• Join over 1.2 million students every month
  • Accelerate your learning by 29%
  • Unlimited access from just £6.99 per month

Contract Law

Extracts from this document...

Introduction

Contract Law Coursework 2001-2002 Introduction This scenario presents different aspects of Contract Law, though the underlying points made are that consideration must not be past, identifying the offer and acceptance in a contract and the use of estoppels. A contract is a legally binding agreement enforceable in a court of law. However, not every agreement between two parties is a legally binding contract. The law imposes certain requirements on contracts. The fundamental requirements for forming a binding contract are: * offer * acceptance * consideration The first part of the scenario clearly identifies a simple offer and acceptance. Tim offers Mary to repair her bike and she accepts. This now creates a contract between Tim and Mary. Each contract requires an offer and acceptance of that offer. "... to constitute a contract, there must be an offer by one person to another and an acceptance of that offer by the person to whom it is made. A mere statement of a person's intention, or a declaration of his willingness to enter into negotiations is not an offer and cannot be accepted so as to form a valid contract"1 An offer must be an understandable, explicit and direct approach to another party to contract. For this reason, advertisements, catalogues or store flyers are not offers. Nor is a "for sale" sign on a used car. The law calls these "invitations to treat"; essentially invitations to the general public to make an offer on a particular item. ...read more.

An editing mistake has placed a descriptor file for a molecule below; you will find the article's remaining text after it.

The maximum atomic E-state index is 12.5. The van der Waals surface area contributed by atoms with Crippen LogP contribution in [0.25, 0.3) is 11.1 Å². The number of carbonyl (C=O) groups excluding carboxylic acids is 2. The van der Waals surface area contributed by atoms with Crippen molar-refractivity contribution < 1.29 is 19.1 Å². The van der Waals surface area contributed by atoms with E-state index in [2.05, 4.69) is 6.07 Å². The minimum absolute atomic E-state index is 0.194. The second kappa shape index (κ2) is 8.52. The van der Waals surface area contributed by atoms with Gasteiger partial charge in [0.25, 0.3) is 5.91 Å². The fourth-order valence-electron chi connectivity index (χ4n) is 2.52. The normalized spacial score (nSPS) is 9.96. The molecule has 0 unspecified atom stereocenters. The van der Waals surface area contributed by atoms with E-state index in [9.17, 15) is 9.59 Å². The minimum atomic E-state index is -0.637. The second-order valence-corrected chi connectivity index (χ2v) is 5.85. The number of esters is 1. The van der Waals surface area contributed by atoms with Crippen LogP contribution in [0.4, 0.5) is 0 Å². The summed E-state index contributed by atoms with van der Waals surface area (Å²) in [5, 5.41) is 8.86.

Middle

Tim cannot then ask for money for his past deeds, as again, past consideration is not valid under contract law. Yet, if this argument is still taken, then the opposition could disagree, by using the case of Dawson v Helicopter Exploration Co. (1955). This case illustrates how acceptance can be made by conduct, and not necessarily by stating ones acceptance of an offer. Therefore by doing the safety check on the bike, it could be argued that Tim was showing his acceptance of the new offer made by Mary, to include the safety check in the original contract for £100. With this argument Mary will only be liable to pay Tim £100 at the most, as his kindness is taken as a gift. Tim cannot claim for the £10 for the safety check, as that action was completed in the past, and as we are aware, past consideration is not legitimate4. The cases of Roscorla v Thomas and Re McCardle restate this point. It should be noted however that the courts have attempted to mitigate the sometimes harsh effect of the of past consideration rule by way of the implied assumpsit doctrine5. This doctrine was formed in order to alleviate the operation of the rule against past consideration where the act done by the promisee was at the request of the promisor and the promisor only promises to pay the promisee after the latter has completed the act requested - Lampleigh v Braithwait. ...read more.